Johnnie Parsons had a bad day. He had started 17th on the grid and had to make two stops during the race. He pitted for new spark plugs on lap 50 and then stopped again on circuit 54 because of magneto trouble. However Johnnie was running at the finish but was flagged off after 92 laps to place 13th. Bill Holland, the year's Indy winner, proved uncompetitive also, and finished 9th overall.

The final top five placements were: 1. Myron Fohr (Offenhauser/Marchese), 2. Emil Andres (Offenhauser/Kurtis), 3. Mack Hellings (Offenhauser/Kurtis), 4. Jackie Holmes (Offenhauser/Kurtis 6 wheeler), and 5. Johnny Mantz (Offenhauser/Kurtis). Fohr had a three lap lead over Andres at the end and ran the entire 100 miles without a stop, but his right rear tire was showing fabric and the right front tire was also in bad shape. Fohr's time was 1:11:45.44 which was not close to Bill Holland's record 1947 clocking of 1:08:44.64.

The attendance was put at 31,762 and the total purse was $21,100. Fohr got $5150, Andres $3708, and Hellings $2060. The next Championship event was the Trenton 100 scheduled for June 19.

Edited by john glenn printz, 14 August 2012 - 15:20.


#26 john glenn printz

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Posted 14 August 2012 - 13:10

AAA CHAMPIONSHIP HISTORY 1949 (cont.-8) 4. TRENTON 100, June 19, 1949. The Trenton 100 was promoted by Floyd "Sam" Nunis (1903-1980). Nunis had been an assistant to the legendary promotor Ralph A. Hankinson, who died in 1942. After World War II Nunis largely took over Hankinson's racing circuit, business, and promotional activities. The 1949 Trenton 100 was the very first National Chmpionship race held at the New Jersey State Fairgrounds. In 1949 the one mile Trenton oval was still dirt, but was paved in 1957.

The 1949 event garnered 21 entries, with 16 to start. The qualifying trials proved to be dangerous. During a warm up lap, Bill Sheffler, had a radius rod snap on his car No. 4, and the vehicle turned over several times. Bill had a fractured skull, a broken arm, and was unconscious. Sheffler was listed in critical condition. Norm Houser, on a qualification attempt, lost control and his car overturned eight times. Norm suffered a broken arm and possible internal injuries. He was listed in serious condition.

The top five qualifiers were 1. Rex Mays (Offenhauser/Kurtis) 42.260 seconds or 85.187 mph, 2. Myron Fohr (Offenhauser/Marchese) 42.260, 3. Mel Hansen (Offenhauser/Lesovsky) 42.496, 4. Johnny McDowell (Offenhauser/Meyer) 43.043, and 5. Mack Hellings (Offenhauser/Kurtis six wheeler) 43.192. Hansen was now piloting the new "baby" Bowes dirt machine.

In the race itself, Fohr led all 100 circuits and won with a time of 1:19:11.156. The first car out was Bill Holland's with radiator trouble. Johnnie Parsons, who started 8th, retired with mechanical problems. Mack Hellings, in the six wheeler, crashed into the board fence on lap 99 while trying to overtake Walt Brown and move into the 3rd position. Mack suffered a bruised leg. Sheffler, Houser, and Hellings all wound up in the Saint Francis Hospital located in Trenton.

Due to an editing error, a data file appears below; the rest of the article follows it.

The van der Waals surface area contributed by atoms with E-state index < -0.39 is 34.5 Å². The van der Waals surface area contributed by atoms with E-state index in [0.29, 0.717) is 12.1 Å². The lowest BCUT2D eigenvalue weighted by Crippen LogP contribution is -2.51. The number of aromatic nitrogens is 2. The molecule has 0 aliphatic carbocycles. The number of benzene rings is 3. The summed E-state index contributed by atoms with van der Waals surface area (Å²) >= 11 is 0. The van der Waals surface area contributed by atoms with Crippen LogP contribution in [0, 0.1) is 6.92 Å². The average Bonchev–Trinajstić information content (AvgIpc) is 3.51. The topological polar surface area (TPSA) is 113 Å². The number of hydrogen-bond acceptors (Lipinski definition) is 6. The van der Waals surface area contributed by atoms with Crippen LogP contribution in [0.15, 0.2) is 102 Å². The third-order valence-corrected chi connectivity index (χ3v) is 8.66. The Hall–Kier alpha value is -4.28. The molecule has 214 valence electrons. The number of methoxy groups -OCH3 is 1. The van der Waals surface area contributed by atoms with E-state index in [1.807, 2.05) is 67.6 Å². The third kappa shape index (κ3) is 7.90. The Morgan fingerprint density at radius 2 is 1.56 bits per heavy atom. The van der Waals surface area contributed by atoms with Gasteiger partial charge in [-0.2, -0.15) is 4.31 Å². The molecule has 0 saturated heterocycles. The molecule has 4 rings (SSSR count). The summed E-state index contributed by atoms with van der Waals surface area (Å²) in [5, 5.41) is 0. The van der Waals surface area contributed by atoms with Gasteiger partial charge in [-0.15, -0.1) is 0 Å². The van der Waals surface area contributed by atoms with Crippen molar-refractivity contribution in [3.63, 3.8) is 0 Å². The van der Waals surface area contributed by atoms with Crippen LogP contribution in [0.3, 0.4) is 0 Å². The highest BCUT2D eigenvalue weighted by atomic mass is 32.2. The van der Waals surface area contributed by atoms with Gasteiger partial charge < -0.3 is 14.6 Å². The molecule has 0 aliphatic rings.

The end results (top five) were: 1. Myron Fohr (Offenhauser/Marchese), 2. Mel Hansen (Offenhauser/Lesovsky), 3. Walt Brown (Offenhauser/Kurtis), 4. Emil Andres (Offenhauser/Kurtis), and 5. Duke Dinsmore (Offenhauser/Kurtis). Fohr won $2148.68, Hansen 1547.05, and Brown $859.47. The next AAA Championship race was at Springfield on August 20.

Meanwhile Bill Sheffler had died on June 28, having never regained consciousness. Bill died at the Saint Francis Hospital where Hellings and Houser were still residing. These latter two were now listed on June 28 as in "good condition". Bayard Taylor Sheffler (1917-1949) competed in 15 Championship contests, with his best finishes being 3rds at Atlanta (Sept. 6, 1948) and at DuQuoin (Oct. 10, 1948). His highest AAA National Championship ranking was 4th in 1948.

Edited by john glenn printz, 15 August 2012 - 11:45.


#27 john glenn printz

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Posted 15 August 2012 - 11:59

AAA CHAMPIONSHIP HISTORY 1949 (cont.-9) 5. SPRINGFIELD 100, August 20, 1949. There were 20 entries, with 18 to start. Mel Hansen, with the "baby" Bowes, set the fast time in the time trials, posting a lap at 37.31 seconds or 96.489 mph. Mel was followed by 2. Rex Mays (Offenhauser/Kurtis) 37.93, 3. Bill Holland (Offenhauser/Kurtis) 38.01, 4. Duane Carter (Offenhauser/Kurtis) 38.11, and 5. George Connor (Offenhauser/Bromme) 38.20.

In the race itself Hansen led all 100 laps and set new Springfield speed records at 25 laps (94.24 mph) and at 50 miles (90.45 mph). Mel's total elasped time for the 100 miles was 1:08:20.91 (87.89 mph), which was not a new record here. Mays trailed Hansen by about nine seconds from start to finish. Johnnie Parsons, who was 16th on the starting grid, gradually moved through the field. Hansen had lapped him on circuit 22, but Parsons unlapped himself on the 59th round. At the time Johnnie was running about one second a lap faster than Hansen, but soon Johnnie's motor began "acting up" and he slowed. At one point Parsons was 28 seconds behind Hansen, and 19 seconds behind Mays. Connor was out after 10 laps and Carter after 18.